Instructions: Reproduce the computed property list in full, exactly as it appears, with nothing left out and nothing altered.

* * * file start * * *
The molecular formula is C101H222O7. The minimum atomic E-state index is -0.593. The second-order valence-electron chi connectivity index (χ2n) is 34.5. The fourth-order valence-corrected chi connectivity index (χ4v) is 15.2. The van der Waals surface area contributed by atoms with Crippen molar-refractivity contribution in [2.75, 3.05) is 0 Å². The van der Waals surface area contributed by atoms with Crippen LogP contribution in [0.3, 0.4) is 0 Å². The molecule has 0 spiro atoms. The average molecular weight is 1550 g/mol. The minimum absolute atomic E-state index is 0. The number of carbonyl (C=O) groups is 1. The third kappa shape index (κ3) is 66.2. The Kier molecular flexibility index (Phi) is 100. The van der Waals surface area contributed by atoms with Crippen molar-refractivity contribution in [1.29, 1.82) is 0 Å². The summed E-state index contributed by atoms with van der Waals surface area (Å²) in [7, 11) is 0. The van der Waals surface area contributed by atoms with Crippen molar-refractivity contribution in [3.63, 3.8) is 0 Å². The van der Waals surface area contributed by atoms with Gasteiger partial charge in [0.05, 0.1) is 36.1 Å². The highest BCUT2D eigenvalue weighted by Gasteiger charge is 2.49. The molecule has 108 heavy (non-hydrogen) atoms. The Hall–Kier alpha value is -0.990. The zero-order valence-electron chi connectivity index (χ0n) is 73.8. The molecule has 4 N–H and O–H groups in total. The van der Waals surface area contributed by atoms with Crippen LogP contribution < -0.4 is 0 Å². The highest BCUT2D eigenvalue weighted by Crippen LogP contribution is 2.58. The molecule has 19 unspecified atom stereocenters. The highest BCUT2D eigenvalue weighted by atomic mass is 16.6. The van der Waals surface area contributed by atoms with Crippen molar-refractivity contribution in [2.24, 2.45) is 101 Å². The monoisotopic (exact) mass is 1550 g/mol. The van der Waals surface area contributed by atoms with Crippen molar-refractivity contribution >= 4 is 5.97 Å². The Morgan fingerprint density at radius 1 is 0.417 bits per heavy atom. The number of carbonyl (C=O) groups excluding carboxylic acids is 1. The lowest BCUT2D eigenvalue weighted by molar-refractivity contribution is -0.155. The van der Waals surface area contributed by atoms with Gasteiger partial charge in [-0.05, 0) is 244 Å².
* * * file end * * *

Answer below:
The molecular formula is C101H222O7. The minimum atomic E-state index is -0.593. The second-order valence-electron chi connectivity index (χ2n) is 34.5. The fourth-order valence-corrected chi connectivity index (χ4v) is 15.2. The van der Waals surface area contributed by atoms with Crippen molar-refractivity contribution in [2.75, 3.05) is 0 Å². The van der Waals surface area contributed by atoms with Crippen LogP contribution in [0.3, 0.4) is 0 Å². The molecule has 0 spiro atoms. The average molecular weight is 1550 g/mol. The minimum absolute atomic E-state index is 0. The number of carbonyl (C=O) groups is 1. The third kappa shape index (κ3) is 66.2. The Kier molecular flexibility index (Phi) is 100. The van der Waals surface area contributed by atoms with Crippen molar-refractivity contribution in [1.29, 1.82) is 0 Å². The summed E-state index contributed by atoms with van der Waals surface area (Å²) in [7, 11) is 0. The van der Waals surface area contributed by atoms with Crippen molar-refractivity contribution in [3.63, 3.8) is 0 Å². The van der Waals surface area contributed by atoms with Gasteiger partial charge in [0.05, 0.1) is 36.1 Å². The highest BCUT2D eigenvalue weighted by Gasteiger charge is 2.49. The molecule has 108 heavy (non-hydrogen) atoms. The Hall–Kier alpha value is -0.990. The zero-order valence-electron chi connectivity index (χ0n) is 73.8. The molecule has 4 N–H and O–H groups in total. The van der Waals surface area contributed by atoms with Crippen LogP contribution < -0.4 is 0 Å². The highest BCUT2D eigenvalue weighted by Crippen LogP contribution is 2.58. The molecule has 19 unspecified atom stereocenters. The highest BCUT2D eigenvalue weighted by atomic mass is 16.6. The van der Waals surface area contributed by atoms with Crippen molar-refractivity contribution in [2.24, 2.45) is 101 Å². The monoisotopic (exact) mass is 1550 g/mol. The van der Waals surface area contributed by atoms with Crippen molar-refractivity contribution >= 4 is 5.97 Å². The Morgan fingerprint density at radius 1 is 0.417 bits per heavy atom. The number of carbonyl (C=O) groups excluding carboxylic acids is 1. The lowest BCUT2D eigenvalue weighted by molar-refractivity contribution is -0.155. The van der Waals surface area contributed by atoms with Gasteiger partial charge in [-0.05, 0) is 244 Å².